Research has shown that heart healthy eating plans, like the Dietary Approach to Stop Hypertension ("DASH diet") eating plan or Mediterranean-style diet, can help to prevent high blood pressure and heart disease in non-pregnant people. These diets encourage eating fruits and vegetables, whole grain foods, low-fat dairy, and nuts and legumes. Some research has shown these diets also lower blood pressure in pregnancy and may lower risk for hypertensive disorders of pregnancy, including preeclampsia. But studies have shown that only 6-7% of pregnant or reproductive aged women in the United States follow these heart healthy diet recommendations.
For this study, researchers asked: what are the barriers to eating a heart healthy diet for women with high blood pressure or a hypertensive disorder of pregnancy? Thirty-eight women with high blood pressure or a hypertensive disorder of pregnancy living in Massachusetts answered a study survey written by the researchers, among which 40% described themselves as "food-insecure" (defined as the limited or uncertain availability of nutritionally adequate and safe foods, or limited or uncertain ability to acquire acceptable foods in socially acceptable ways). Among those surveyed, the study found that nearly all those surveyed thought eating healthy was important.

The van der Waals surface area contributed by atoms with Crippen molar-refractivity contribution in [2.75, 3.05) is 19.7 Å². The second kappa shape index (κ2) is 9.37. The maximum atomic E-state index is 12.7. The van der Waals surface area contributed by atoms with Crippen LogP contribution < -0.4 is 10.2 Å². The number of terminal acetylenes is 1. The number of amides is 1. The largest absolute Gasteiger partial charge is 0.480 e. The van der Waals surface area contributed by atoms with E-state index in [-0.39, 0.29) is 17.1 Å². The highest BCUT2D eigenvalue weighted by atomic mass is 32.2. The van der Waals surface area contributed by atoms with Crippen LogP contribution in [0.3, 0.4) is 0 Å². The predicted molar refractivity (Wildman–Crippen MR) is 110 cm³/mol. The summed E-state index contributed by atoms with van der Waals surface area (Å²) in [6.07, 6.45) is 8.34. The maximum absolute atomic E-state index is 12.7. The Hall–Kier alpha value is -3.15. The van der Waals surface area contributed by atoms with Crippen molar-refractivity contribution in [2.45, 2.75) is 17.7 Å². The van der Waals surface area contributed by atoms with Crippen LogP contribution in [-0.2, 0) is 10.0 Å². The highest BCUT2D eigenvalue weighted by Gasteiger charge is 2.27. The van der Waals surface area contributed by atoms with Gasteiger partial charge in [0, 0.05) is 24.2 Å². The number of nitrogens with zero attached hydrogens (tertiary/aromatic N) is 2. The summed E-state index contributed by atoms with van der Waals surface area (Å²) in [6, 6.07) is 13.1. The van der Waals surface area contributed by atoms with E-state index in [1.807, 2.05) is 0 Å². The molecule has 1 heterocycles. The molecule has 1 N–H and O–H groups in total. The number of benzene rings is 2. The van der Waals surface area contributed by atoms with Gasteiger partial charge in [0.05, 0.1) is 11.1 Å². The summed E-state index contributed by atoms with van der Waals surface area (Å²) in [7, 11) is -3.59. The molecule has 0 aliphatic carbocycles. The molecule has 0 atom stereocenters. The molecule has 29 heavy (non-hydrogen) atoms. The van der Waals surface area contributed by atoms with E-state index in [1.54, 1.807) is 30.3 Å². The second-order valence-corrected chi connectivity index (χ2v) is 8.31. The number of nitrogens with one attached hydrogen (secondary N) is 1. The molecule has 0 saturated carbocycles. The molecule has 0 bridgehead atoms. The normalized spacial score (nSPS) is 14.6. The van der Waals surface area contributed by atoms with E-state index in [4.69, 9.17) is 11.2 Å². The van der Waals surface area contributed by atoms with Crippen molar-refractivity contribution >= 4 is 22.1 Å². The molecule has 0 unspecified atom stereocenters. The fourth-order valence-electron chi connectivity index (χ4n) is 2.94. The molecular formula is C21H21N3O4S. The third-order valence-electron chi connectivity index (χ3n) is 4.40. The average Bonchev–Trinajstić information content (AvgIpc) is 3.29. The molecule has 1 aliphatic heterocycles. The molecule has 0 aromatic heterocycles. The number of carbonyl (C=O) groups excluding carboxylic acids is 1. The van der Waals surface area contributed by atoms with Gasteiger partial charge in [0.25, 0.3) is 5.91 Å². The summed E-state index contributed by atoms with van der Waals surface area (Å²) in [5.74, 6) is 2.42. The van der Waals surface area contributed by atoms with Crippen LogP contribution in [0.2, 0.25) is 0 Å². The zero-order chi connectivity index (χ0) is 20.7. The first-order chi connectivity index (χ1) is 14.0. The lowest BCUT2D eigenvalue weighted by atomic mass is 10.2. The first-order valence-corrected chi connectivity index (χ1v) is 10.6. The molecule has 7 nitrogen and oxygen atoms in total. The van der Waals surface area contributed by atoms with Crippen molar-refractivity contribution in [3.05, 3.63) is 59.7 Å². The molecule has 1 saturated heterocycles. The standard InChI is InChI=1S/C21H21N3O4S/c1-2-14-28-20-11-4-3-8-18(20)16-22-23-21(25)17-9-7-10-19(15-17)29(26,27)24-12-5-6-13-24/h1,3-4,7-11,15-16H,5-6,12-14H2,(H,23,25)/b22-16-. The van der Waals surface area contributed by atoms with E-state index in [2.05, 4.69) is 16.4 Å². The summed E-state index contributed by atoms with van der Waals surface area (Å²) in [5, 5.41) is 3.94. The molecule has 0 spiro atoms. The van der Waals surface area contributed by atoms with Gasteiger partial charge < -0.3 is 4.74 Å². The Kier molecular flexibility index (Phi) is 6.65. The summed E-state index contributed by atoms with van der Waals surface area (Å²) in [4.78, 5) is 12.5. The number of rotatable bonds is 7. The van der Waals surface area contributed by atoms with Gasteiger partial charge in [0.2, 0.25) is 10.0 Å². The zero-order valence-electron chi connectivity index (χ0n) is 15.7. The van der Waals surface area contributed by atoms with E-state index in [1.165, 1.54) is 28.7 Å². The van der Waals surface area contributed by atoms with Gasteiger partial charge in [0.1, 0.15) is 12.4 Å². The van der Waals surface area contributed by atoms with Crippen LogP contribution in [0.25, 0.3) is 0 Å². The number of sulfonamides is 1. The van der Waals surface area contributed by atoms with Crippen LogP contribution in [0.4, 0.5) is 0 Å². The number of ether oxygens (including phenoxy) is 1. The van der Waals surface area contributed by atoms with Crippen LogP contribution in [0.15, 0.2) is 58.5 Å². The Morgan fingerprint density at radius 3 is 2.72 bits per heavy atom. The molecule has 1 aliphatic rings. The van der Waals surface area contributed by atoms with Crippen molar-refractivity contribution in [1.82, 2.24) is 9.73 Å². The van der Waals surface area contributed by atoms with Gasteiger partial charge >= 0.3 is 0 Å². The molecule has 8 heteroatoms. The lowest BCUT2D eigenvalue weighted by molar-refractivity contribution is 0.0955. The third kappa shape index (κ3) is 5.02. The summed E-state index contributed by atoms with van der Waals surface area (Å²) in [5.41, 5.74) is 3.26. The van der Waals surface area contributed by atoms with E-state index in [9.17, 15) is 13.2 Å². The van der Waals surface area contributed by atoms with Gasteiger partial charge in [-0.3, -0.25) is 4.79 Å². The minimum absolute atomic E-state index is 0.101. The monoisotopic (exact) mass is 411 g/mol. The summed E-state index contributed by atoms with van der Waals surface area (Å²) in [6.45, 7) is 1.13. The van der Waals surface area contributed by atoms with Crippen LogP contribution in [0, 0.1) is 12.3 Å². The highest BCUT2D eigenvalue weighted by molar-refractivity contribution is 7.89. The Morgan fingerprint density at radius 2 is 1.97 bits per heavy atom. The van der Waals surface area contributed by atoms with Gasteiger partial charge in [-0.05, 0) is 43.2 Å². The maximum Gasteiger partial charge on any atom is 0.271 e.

Yet, the most commonly reported barrier for eating a healthy diet was cost (42% of those surveyed). The second most common barrier was time. When asked what resources could help support healthy eating, pre-designed meal plans, grocery lists, and food delivery services were the most popular options chosen.
Take home message: Studies like these are important to translate research findings into real life. Even when new findings about interventions or lifestyle changes to reduce risk of preeclampsia are available, women must be able to adopt those interventions/changes for them to have an impact. Research in interventions is important, and research in implementation is also important. This study highlights ways to support pregnant women to successfully adopt a heart healthy diet.
Citation: Kovell LC, Sibai D, Wilkie GL, Shankara S, Moinul S, Kaminsky L, Lemon SC, McManus DD. Identifying barriers, facilitators, and interventions to support healthy eating in pregnant women with or at risk for hypertensive disorders of pregnancy. Cardiovasc Digit Health J. 2022 Oct 22;3(6 Suppl):S1-S8. doi: 10.1016/j.cvdhj.2022.10.001. PMID: 36589759; PMCID: PMC9795265.
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